‘A kind of social disease’ Billy Connolly talks snubbing ‘weird’ Parkinson’s help groups

Billy Connolly says his hand is shaky during interview

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Sir Billy Connolly, 79, was diagnosed with Parkinson’s disease in 2013 and retired from live performances five years later, with the condition stealing a lot of what the Glaswegian comedian loved to do most. But he dismissed the thought of attending help groups with people also suffering from the relentless disease, admitting he doesn’t want it to become the main topic of his life.

It’s weird, it’s a kind of social disease

Billy Connolly

“I’ve never tried to cover up the illness,” he said in a new interview.

“I’m p****d off with it. It won’t go away.

“People are kinda chained to it. But I try to be cheery.”

He added: “You confront it by saying ‘B****r off, I’m going to get on with my life.’”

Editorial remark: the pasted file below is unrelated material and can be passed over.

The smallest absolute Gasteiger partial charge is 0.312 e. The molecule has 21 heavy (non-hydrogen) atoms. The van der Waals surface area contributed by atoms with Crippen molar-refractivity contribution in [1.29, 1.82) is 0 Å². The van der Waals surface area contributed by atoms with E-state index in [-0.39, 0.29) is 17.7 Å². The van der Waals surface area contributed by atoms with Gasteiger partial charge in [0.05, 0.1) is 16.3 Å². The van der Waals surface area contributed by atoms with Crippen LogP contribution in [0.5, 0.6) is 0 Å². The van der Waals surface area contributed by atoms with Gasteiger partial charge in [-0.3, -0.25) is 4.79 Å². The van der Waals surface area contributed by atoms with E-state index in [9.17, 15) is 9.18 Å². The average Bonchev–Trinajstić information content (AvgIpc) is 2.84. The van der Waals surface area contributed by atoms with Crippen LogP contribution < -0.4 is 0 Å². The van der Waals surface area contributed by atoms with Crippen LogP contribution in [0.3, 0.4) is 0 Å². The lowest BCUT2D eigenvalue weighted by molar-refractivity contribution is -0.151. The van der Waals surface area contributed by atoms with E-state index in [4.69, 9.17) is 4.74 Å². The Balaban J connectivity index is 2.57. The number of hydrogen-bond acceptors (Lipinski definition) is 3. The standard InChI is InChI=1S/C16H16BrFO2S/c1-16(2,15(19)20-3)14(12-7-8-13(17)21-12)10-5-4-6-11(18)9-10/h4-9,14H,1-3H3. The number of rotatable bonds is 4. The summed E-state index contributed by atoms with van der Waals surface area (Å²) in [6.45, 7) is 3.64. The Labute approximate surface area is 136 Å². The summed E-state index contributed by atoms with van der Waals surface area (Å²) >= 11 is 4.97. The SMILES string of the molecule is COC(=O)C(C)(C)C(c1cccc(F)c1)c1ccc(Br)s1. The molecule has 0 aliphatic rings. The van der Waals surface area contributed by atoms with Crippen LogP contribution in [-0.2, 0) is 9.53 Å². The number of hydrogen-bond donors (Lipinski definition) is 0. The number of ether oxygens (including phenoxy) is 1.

But on the topic of meeting other suffers he shrugged: “It’s weird, it’s a kind of social disease.

“They seem to like meeting up, having lunch.

“I can’t imagine talking about it all day. I don’t want it being the main topic of my life.”

Having had to draw a line under his stand-up days, the musician revealed the condition has also robbed him of the ability to play the banjo, something he once did with such skill.

And the latest loss is that he can no longer wrote.

“[It’s the one that] cheeses me off most,” he told Radio Times.

“I loved writing letters, but now my writing is illegible.

“My collection of fountain pens and ink is redundant. It’s a pain in the bum!”

Following the success of ITV’s retrospective, Billy Connolly: It’s Been a Pleasure… last year, the broadcaster are doing it all over again, this time giving it the title of My Absolute Pleasure.

And watching back his old performances is a favourite of of the comic’s, who described it as like “watching somebody else”.

“I like it, I really do,” he beamed.

“It’s like watching somebody else. I don’t relate to it. It’s like I’m disembodied; it’s a lovely feeling.

“I was watching the Wildebeest sketch and roaring with laughter, which is really weird.

“I’m separated from it that much; the more so because I can’t do it any more.”

Billy’s full interview is available to read now in Radio Times Christmas issue.

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